I don’t need a light show to immerse myself in art

People in a large room, the floor and walls of which are covered with images of a swimmer in blue water
Visual of David Hockney’s “Gregory Swimming, Los Angeles, March 31, 1982”

Call me an art snob if you like. Old school. So I hold my hands up. I enjoy viewing artworks up close, face to face, at the size and scale on which they were conceived and created. no mess I could write you several thousand words about all the reasons why I think this is essential – but I’ll spare you.

But you can imagine that things like Van Gogh: The immersive experience, worldwide box office hit, are more of a test for people like me. To clarify, unless you’re one of the 5 million+ people around the world who have tried this, it’s basically like stepping into a giant warehouse with bits and pieces of the artist’s work taped to the walls around you be projected, room by room. hugely blown up, with soundtracks and more. Sunflowers and irises float by, detached from the paintings in which they were created; Fields of corn waving like crazy, the door of his room opens and closes, this yellow chair floats around, the artist’s red beard bristle huge and frightening. It’s all mega and magnified. immersive As a matter of fact.

Of course I understand that. I understand the urge to dive head first into the world of a painting and wrap its magic around you like a living blanket, feeling every breath and dot of it, smelling and tasting and hearing it. Doesn’t that happen anyway when you really look at something?

Vermeer takes us straight into the hushed, softly sunlit streets of Delft, to scrubbed interiors smelling faintly of soap, of lavender in the laundry press. I can imagine those fur collars feeling against my throat, the ironed smell of that starched tip.

Cézanne whisks us away into the Provencal countryside, maquis crunching underfoot, the exhaustion of a long walk to distant hills as the light turns purple and gold around us, and a tiny hint of garlic in the breeze as dinner approaches.

A single drawing by Egon Schiele can transport us to the red-light alleys of Vienna, where skinny, witty women eke out a living, illuminated by bad jazz, sour cigarette smoke, and the smell of sausages.

It’s all there. Each of the five senses. And of late there have been some powerful immersive experiences that are not extensions/tampering with smaller original works, but are created from the ground up as whole experiential works, sensational itinerant pieces like those by Japanese collective teamLab, or experiential installations like Antony Gormley’s vapor-filled exploration piece Blind Light.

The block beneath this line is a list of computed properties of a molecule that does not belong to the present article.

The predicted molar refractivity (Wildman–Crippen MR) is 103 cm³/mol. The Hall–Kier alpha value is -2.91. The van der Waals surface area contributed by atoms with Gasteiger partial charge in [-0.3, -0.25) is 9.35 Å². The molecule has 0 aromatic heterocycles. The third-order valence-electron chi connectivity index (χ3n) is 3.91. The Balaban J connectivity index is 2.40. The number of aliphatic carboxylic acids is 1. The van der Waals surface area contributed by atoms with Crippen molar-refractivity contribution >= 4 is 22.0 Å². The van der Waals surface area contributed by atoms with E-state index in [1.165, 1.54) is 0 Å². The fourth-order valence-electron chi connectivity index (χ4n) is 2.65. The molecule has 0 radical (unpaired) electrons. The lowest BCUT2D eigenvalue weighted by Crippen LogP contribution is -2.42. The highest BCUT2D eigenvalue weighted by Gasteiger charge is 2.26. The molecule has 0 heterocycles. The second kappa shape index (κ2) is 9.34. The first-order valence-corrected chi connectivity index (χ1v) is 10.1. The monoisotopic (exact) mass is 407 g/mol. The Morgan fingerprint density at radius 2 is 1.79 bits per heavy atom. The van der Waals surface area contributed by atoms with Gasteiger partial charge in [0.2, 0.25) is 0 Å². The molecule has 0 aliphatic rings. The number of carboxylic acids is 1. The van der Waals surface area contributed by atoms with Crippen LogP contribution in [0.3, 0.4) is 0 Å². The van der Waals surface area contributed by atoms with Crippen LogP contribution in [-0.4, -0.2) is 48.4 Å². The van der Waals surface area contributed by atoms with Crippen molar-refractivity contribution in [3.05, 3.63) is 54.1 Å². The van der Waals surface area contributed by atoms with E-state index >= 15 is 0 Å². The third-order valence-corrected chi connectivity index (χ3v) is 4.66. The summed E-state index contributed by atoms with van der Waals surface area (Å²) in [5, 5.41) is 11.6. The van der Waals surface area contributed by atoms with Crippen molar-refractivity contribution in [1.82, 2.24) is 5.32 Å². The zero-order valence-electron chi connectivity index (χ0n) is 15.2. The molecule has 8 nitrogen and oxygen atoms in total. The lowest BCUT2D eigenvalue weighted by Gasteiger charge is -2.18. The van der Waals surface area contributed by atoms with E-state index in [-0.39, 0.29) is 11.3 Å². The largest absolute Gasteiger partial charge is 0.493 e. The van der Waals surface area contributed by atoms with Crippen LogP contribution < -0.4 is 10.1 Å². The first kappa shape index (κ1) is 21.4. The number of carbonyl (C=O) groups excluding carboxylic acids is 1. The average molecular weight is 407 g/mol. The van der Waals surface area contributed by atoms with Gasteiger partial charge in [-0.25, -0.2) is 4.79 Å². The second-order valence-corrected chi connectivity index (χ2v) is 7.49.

But these are very different from the repurposed “Immersions” – huge buildings housing a floor-to-ceiling light show of Vincent’s disembodied sunflowers floating up the walls like crazy balloons, surrounded by the deep blue skies and starry nights of a very different kind paintings, for example. Are we at a Grateful Dead gig?

I don’t know, but maybe those millions of ticket buyers can’t be wrong. Londoners will soon be making their own decisions in a new place. Lightroom, which bills itself as “the home of spectacular artist-led shows,” will open at the King’s Cross development on February 22 to host a program of great artist works reimagined as immersive digital happenings, and beginning with David Hockney.

It’s a smart choice. First, it clarifies the big question – what would the artist have thought? What would Monet have thought of his water lilies on umbrellas and Leonardo of the Mona Lisa on fridge magnets? Maybe they wouldn’t have minded or even enjoyed it, especially if it had paid the rent. Both scale and medium are so important to artworks – Van Gogh, stricken by poverty, might not have imagined working on a giant canvas: would he have if he could? As dated as I am, I feel like artists have always adapted their vision to their circumstances, their message to their medium – but we can’t answer these questions for dead artists, or transfer their sensibilities to today’s reality.

Hockney, in a brown suit, flat cap, and yellow plastic shoes, stands in a room covered with pictures of a swimmer in a pool

David Hockney at Lightroom © Justin Sutcliffe

Hockey is different. Thank God he’s here to make present tense decisions. In a show called Bigger and closer (not smaller and further away), the huge sliding, morphing panels of its landscapes and floats, skies and trees that Lightroom will show on monumental walls are fully meant. Its processes and brushstrokes, the structure of its colors and effects will unfold before us in gigantic proportions. It will be 60 years of his work, explained in a commentary by the artist himself, all set to music by contemporary composer Nico Muhly.

Spectacular, yes, but consistent. There is perfect logic in Hockney’s career. He has always embraced new technologies and been quick to explore their potential in his art, from the unforgettable Polaroid works (possibly the best use of this form ever) to experiments with perspective through cameras, pieces created with film, video, iPad… , Instagram and more were created. This is the latest iteration and even from a distance we can sense the artist is enjoying it. Maybe even old schoolers like me will be convinced.

Jan Dalley is the art editor of the FT

“Bigger and Nearer (Not Smaller and Farther)”, February 22 to June 4, lightroom.de

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https://www.ft.com/content/0fa670f4-4fd9-488e-bdf9-774c8e32b9cb I don’t need a light show to immerse myself in art

Adam Bradshaw

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